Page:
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83-89 Fieldgate Street
London E1 1JU

Tayyabs bestrides the capital’s curry houses like a spicy colossus. Thrice I’ve tried to get in and thrice I’ve failed. Each time that I’ve driven past it’s heaving. Everyone bangs on about it. So here I was, finally presented with the opportunity of standing toe-to-toe with a legend.

Not every restaurant review makes for a good story and this is no exception, but I’ll tell it anyway. I was to be joined by two cousins for the Tayyabs experience. We arranged to meet in a pub near Liverpool Street. Thing is I forgot my phone. I don’t know if you’ve ever left your phone at home but it’s a truly terrifying experience. You feel naked and alone. Modern plans change at the drop of a hat. Without a phone frankly you’re funstered.

I arrived late, went straight to the pub and they’d gone. Would they note my absence, put three and three together and return to our original assembly point? I commandeered a phone from a passerby, called my uncle – one of the only numbers I can summon on account of its highly unusual 111 suffix – and asked him to send for his sons.

Five minutes later they arrived. We headed back to the pub and I went to the bar. Here I discovered that the forty quid I had in my pocket was missing, presumably lying helpless on the pavement next to the bus stop where I first realised I’d forgotten said phone and started frantically riffling through my pockets. Forty quid? Ten years ago I left the self-same amount in a cab and only came to terms with it about a week ago.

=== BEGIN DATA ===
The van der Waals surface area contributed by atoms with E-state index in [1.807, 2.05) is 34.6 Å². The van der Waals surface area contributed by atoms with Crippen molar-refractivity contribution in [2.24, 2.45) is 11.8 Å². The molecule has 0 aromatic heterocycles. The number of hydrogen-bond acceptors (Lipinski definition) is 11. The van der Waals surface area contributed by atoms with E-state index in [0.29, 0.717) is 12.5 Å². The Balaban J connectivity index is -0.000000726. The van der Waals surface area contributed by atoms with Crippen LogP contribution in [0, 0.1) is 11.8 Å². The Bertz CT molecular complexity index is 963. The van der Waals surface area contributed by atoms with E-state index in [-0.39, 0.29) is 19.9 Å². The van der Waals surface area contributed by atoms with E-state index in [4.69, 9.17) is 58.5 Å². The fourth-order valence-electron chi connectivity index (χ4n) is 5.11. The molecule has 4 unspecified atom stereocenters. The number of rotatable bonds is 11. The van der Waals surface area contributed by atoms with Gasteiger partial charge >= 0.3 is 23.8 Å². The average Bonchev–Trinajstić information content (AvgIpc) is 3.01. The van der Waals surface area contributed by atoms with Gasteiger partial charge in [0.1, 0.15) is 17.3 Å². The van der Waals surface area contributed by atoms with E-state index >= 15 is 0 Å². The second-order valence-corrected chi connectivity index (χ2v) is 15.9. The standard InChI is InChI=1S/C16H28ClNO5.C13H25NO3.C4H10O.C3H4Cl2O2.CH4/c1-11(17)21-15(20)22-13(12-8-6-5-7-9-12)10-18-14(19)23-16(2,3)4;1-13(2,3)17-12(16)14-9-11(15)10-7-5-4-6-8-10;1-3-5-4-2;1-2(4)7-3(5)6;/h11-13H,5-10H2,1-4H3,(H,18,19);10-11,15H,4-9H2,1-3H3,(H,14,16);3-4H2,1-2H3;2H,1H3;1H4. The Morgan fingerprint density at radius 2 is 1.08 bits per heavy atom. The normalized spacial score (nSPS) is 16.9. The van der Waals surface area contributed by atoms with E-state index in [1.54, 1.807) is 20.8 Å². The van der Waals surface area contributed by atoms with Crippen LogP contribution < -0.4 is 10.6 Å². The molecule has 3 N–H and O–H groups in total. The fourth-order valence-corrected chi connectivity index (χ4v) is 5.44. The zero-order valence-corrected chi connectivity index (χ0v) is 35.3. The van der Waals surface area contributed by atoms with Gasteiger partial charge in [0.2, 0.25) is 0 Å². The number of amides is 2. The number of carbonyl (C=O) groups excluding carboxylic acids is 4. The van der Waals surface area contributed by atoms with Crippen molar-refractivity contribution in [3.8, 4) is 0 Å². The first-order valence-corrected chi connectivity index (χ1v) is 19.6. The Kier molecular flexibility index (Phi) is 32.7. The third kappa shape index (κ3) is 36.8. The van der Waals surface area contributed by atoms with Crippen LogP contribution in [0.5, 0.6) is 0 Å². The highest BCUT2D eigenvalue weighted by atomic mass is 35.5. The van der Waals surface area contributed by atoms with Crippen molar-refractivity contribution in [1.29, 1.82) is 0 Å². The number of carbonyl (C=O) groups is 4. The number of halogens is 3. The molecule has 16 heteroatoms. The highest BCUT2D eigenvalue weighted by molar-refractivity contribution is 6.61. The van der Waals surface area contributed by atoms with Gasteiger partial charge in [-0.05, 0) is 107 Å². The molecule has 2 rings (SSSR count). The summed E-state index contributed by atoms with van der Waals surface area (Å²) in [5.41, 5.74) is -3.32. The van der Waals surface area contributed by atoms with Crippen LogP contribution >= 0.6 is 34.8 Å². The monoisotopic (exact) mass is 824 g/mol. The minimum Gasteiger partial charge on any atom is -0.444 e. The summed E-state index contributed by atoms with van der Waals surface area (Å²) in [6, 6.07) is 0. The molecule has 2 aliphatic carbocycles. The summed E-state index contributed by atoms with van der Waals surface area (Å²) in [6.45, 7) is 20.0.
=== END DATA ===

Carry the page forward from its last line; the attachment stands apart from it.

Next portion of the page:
My mood lifted upon our arrival at Tayyabs. Dancing our way through the melee both outside and in, we were shown to our table. Make no mistake this restaurant is one busy fucker of a mutha. It’s hot, hectic and loud. Open from 12 til 12 every day there are no peak times: apparently it’s like this all the time. But that only adds to the ambience. It’s exciting being inside a crammed eatery. You can be confident you’re in for some tasty treats.

We kicked things off with a curried mixed grill: lamb (kofte + chops), chicken and the most exquisitely barbequed white fish, coming away in flaked layers neither dry nor crumbly. A truly excellent start.

For our mains we eschewed the daily special (quails on a Tuesday, chicken biryani on a Sunday) and plumped for an assortment of chicken korai, lamb korai, lamb bindi, tarka dahl and sag aloo. The lamb was supreme: so succulent and tender, far better than anything you might expect from such a modestly-priced establishment. The curries and sides were of the highest standard and in a different league to much of the inauthentic tourist-friendly muck you get down Monica Ali.

We’d Brought Our Own beer (no liquor license here) but I was distracted by the mango lassi. Save for the ‘Come Home’ variety, I’m pretty new to lassi. Perhaps lassi is always this good but I doubt it. This was creamy-dreamy. I daresay one of these a day would see you off within a year but you’d die happy, if a bit burpy.

My one criticism – if it is a criticism – is that the curries could have been spicier. If you like a hot curry – one that makes you want to run out into the street or commit suicide – just ensure you order a grade up from your usual.

As we stepped out into the Whitechapel night and ambled along in the footsteps of London’s most infamous killer, no metaphor surged through the fingertips of this particular reviewer. It’s probably enough to say that we had a superb meal and I wouldn’t hesitate in recommending Tayabbs to anyone, anywhere.